Bill Minor, Thursday, June 17, 1999
JACKSON - An old Chinese proverb says: "Fool me once, shame on you; Fool me twice, shame on me."
I could only think about that last week as the "Fordice Follies" unfolded in living color on TV. Once again, the people of Mississippi have been made fools of, this time by an incredibly arrogant bully named Kirk Fordice.
Think back for a moment to the 1995 gubernatorial campaign when Dick Molpus only peripherally mentioned Fordice's 1993 admission of "irreconcilable
differences" with his wife of 40 years, Pat. The 1993 admission came at a time we now know soon after Fordice had first rekindled a romance with his Memphis school days girlfriend Ann G. Creson.
Molpus got slammed for even faintly hinting at the Fordices' shaky marriage in the 1995 debate, and being the gentleman he is, Molpus said he wouldn't bring it up again in the campaign. And he lost.
How touching it was at the scene of that debate on the Mississippi College campus when, after the two gubernatorial candidates came off the stage, Fordice made a big gesture to give Pat a smooch on the cheek.
As long suspected, the Memphis "mystery woman" who had lunch with Fordice in Memphis on November 5, 1996, only several hours before the car he was driving by himself plummeted off I-55 near Grenada, turned out to be Creson. He had been seen in a suburban restaurant with a woman having lunch, sipping wine, and holding hands.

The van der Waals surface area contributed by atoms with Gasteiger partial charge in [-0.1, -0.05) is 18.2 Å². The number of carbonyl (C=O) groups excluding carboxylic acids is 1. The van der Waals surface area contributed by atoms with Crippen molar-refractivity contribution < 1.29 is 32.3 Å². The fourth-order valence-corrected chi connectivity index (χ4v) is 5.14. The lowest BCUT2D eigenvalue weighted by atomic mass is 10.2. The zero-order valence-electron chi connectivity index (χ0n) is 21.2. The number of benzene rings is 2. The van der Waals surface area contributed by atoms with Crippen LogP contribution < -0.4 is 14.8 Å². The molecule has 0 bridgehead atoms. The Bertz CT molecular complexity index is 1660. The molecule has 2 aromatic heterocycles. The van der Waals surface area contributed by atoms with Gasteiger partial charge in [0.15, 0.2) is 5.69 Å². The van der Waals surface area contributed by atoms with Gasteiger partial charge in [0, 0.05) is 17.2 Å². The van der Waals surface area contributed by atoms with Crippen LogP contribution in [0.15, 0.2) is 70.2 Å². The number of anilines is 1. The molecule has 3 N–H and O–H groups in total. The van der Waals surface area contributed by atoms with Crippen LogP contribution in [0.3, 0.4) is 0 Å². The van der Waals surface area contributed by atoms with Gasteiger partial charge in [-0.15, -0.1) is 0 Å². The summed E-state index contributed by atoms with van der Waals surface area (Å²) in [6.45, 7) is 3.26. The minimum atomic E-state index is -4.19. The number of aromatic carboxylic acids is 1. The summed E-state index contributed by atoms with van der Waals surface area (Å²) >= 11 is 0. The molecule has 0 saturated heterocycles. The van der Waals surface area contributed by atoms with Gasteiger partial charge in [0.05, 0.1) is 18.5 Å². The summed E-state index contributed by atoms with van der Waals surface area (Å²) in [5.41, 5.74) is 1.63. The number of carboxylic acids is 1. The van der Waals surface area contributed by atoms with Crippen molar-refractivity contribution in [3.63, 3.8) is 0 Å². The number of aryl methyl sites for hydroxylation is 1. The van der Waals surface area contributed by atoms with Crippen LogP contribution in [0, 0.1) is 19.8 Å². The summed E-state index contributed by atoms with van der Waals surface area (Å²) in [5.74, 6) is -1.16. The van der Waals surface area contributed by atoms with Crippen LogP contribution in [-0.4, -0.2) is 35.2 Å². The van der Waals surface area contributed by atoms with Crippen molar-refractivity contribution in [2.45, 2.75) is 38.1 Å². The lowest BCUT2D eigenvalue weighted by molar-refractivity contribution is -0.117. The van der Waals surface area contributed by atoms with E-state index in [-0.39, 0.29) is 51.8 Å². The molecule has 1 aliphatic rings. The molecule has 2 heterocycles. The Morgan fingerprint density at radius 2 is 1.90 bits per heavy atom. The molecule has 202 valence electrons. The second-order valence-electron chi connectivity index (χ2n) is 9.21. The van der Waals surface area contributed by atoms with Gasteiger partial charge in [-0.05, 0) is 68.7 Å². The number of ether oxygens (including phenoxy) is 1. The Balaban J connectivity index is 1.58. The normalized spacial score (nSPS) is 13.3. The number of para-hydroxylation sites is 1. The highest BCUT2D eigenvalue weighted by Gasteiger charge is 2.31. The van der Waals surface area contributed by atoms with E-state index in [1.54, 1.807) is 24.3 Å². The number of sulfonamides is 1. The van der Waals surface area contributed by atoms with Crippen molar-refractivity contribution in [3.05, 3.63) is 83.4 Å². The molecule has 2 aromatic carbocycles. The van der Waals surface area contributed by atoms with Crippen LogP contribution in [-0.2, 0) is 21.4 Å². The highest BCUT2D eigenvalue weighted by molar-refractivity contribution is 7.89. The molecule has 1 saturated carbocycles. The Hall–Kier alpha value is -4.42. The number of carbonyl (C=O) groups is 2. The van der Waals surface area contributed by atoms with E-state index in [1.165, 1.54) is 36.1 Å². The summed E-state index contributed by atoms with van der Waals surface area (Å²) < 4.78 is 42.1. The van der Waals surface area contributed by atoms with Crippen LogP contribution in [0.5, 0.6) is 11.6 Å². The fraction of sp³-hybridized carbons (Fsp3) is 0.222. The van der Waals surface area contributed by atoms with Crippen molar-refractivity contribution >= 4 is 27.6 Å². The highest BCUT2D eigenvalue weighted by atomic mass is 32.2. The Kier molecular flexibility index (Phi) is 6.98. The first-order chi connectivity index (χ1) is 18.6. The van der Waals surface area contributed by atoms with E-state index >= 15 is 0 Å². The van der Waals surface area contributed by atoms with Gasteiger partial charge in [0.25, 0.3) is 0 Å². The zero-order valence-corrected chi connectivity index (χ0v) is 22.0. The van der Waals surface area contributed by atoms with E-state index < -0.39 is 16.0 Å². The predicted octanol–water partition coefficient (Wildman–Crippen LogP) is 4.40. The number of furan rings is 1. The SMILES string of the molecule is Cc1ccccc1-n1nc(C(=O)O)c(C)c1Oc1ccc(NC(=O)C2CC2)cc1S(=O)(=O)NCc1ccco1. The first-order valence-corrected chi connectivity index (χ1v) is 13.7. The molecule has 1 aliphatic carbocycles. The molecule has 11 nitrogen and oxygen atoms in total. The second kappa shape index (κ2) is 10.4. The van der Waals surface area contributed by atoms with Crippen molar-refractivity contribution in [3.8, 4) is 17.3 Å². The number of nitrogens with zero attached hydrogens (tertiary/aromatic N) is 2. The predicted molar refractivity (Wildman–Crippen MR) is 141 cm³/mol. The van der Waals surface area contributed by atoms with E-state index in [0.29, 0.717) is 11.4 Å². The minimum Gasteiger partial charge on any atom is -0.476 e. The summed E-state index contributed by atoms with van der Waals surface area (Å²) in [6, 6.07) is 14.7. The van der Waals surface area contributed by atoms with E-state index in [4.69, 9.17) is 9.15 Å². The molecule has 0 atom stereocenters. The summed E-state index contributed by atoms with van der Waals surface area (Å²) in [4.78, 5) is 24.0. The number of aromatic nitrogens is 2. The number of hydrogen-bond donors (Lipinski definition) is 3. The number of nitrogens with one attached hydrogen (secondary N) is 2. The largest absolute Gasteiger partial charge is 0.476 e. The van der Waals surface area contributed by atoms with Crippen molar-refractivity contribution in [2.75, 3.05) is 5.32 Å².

Two months later, after he made a rather remarkable recovery from nearly fatal injuries, Fordice appeared in a press conference and declared he couldn't remember where he had been earlier on that day of his wreck. To questions regarding his private life, he angrily retorted it was "nobody's business."
The state's press and apparently most Mississippians let him get away with it scot-free. Until now.
What was laughingly billed by his staff as an industry-hunting trip to Europe was proven to be a cozy little rendezvous abroad with his Memphis girlfriend, caught by camera as they happily stepped from the plane last Sunday in Memphis. Thanks to Jackson's WLBT-TV the whole Fordice comedy (or tragedy) was neatly packaged in the finest tradition of investigative news reporting, despite Fordice threatening bodily harm to reporter Bert Case.
This columnist, I want to point out, was the only reporter who had found out, and put into print, Creson's name back during Fordice's 1993 "irreconcilable differences" marital episode. I had written that she, at the time married to Memphis businessman Roy Creson, was Fordice's old high school sweetheart with whom he had renewed relations at a recent school reunion.
I had spoken with her husband, a substantial business owner, on two occasions and it was apparent he knew what was going on between his wife and Fordice, because he had drawn up divorce papers. Several weeks later, he said they had patched things up. Roy Creson died last November of cancer.
Fordice, we remember, was the guy who, in October 1992, the day Bill Clinton spoke to a crowd in front of the Old State Capitol, called Clinton a "philanderer" and a few other choice things. And last year, after the Lewinsky affair broke, Fordice said Clinton should resign.
Too bad that Dan Quayle had picked Fordice to head his presidential bid in Mississippi on a "family values" platform. You can just see the headline: "Quayle Dumps Turkey."
Bill Minor is a syndicated columnist who has covered Mississippi politics since 1947. His address is Box 1243, Jackson, MS 39215.